While carrying the #R5 chassis plate the car was raced in his second world championship winning year by Graham Hill to win the 1968 Monaco Grand Prix, #R10 was subsequently used by 1978 World Champion Mario Andretti to win pole for his first Grand Prix start in the 1968 US Grand Prix at Watkins Glen.
Future 1970 champion Jochen Rindt was the first to use running with a 2.5 litre / 152.6 cui version of the Ford Cosworth DFV. Jochen won two Tasman Championship races in #R10.
Reigning 1968 World Champion Graham next used #R10 to win the 1969 Monaco Grand Prix. The following season Graham was driving the Lotus 49 #R7 for the privateer Rob Walker team which he crashed beyond immediate repair during practice at Monaco. Fortunately Lotus number 2 driver John Miles had failed to qualify for the race in #R10 and so it was hastily repainted in Rob Walkers colours the night before the race for Graham to drive. He finished 5th despite having broken his legs in the 1969 season ending US Grand Prix driving the same chassis just 7 months earlier !
1972 & 1974 double world champion Emerson Fittipaldi made his Grand Prix debut in Lotus Ford 49 #R10, at the British Grand Prix in 1970.
Finally the first race I ever recall seeing on TV was the 1968 British Grand Prix which was led by first Graham Hill, then his team mate Jackie Oliver before being won by Jo Siffert all three were driving Lotus 49 B’s Jo’s being the odd one out being entered by Rob Walker, who GALPOT regulars may recall had a lot of success running Stirling Moss in his Lotus 18 during the early 1960’s. Jo’s victory was the last to be recorded by a private entrant in a ‘customer’ non works customer car.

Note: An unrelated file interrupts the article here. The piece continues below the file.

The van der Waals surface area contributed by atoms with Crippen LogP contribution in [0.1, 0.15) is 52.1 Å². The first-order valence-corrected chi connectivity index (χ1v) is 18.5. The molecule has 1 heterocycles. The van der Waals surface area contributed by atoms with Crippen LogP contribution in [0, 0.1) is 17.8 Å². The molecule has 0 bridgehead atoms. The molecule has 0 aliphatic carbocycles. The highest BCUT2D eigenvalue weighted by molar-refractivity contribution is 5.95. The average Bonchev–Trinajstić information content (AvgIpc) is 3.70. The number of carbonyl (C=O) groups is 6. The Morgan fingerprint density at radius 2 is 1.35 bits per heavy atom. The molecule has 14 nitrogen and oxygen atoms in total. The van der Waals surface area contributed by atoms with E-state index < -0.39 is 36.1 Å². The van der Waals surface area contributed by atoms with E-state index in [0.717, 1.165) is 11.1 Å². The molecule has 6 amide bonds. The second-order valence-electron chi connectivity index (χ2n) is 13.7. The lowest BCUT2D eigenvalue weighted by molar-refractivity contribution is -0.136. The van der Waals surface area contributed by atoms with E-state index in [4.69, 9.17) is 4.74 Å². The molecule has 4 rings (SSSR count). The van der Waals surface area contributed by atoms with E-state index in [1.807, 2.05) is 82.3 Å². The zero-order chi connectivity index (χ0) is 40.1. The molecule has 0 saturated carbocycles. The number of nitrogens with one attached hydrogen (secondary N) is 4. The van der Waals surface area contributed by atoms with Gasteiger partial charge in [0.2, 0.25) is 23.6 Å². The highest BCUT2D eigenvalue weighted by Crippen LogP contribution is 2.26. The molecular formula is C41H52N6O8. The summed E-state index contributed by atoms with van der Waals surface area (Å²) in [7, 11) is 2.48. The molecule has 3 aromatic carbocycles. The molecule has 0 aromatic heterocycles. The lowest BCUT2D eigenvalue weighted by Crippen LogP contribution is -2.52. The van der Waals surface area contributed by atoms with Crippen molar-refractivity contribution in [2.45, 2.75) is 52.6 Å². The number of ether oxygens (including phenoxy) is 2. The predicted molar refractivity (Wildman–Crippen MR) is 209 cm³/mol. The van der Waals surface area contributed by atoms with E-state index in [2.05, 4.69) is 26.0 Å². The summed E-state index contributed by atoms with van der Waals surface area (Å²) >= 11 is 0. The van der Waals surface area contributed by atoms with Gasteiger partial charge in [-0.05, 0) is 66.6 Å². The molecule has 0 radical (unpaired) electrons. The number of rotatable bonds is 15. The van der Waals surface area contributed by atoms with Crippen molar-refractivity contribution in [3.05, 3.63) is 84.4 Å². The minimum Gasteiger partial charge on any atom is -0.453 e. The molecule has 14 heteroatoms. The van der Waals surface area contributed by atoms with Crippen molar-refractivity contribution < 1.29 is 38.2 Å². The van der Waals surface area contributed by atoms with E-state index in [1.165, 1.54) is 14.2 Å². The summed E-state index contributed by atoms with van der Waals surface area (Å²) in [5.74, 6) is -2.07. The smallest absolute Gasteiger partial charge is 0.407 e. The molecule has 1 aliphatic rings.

Thanks for joining me on this ‘Choice Of Champions’ edition of ‘Gettin’ a li’l psycho on tyres. I hope you will join me again tomorrow. Don’t forget to come back now !
24 04 12 PS Tim Murray has kindly pointed out that I originally incorrectly attributed the design of the Lotus 49 to Len Terry when it should have been Maurice Phillipe, apologies for any confusion. If you see an error of fact anywhere in GALPOT blogs please do not hesitate to inform me in the comments box. Thanks to Tim for the correction.
03 08 12 Serious Errata further reading of Micheal Olivers “Lotus 49 the story of a Legend” has shown that the car which is seen in the 3rd, 5th, 6th and 7th photo’s above at the Donington Collection is actually chassis #R12 and not chassis #R10 as seen in the 1st, 2nd 4th photo’s above, there are several distinguishing features which should have made this obvious at the time I originally posted this blog including the black ‘Lotus Ford’ lettering on the nose various decals and the chrome exhaust at the rear !
Chassis R12 was built up as a show car, for the Ford Motor Company, using the floor from the Lotus 49B R6/1 which was crashed by Jackie Oliver at the 1968 French Grand Prix. Built as a non runner chassis #R12 is consequently the only Lotus 49 which has never been raced, it was donated to Tom Wheatcroft’s Donington Collection when Ford no longer had a use for it.
Sincerest apologies for this error.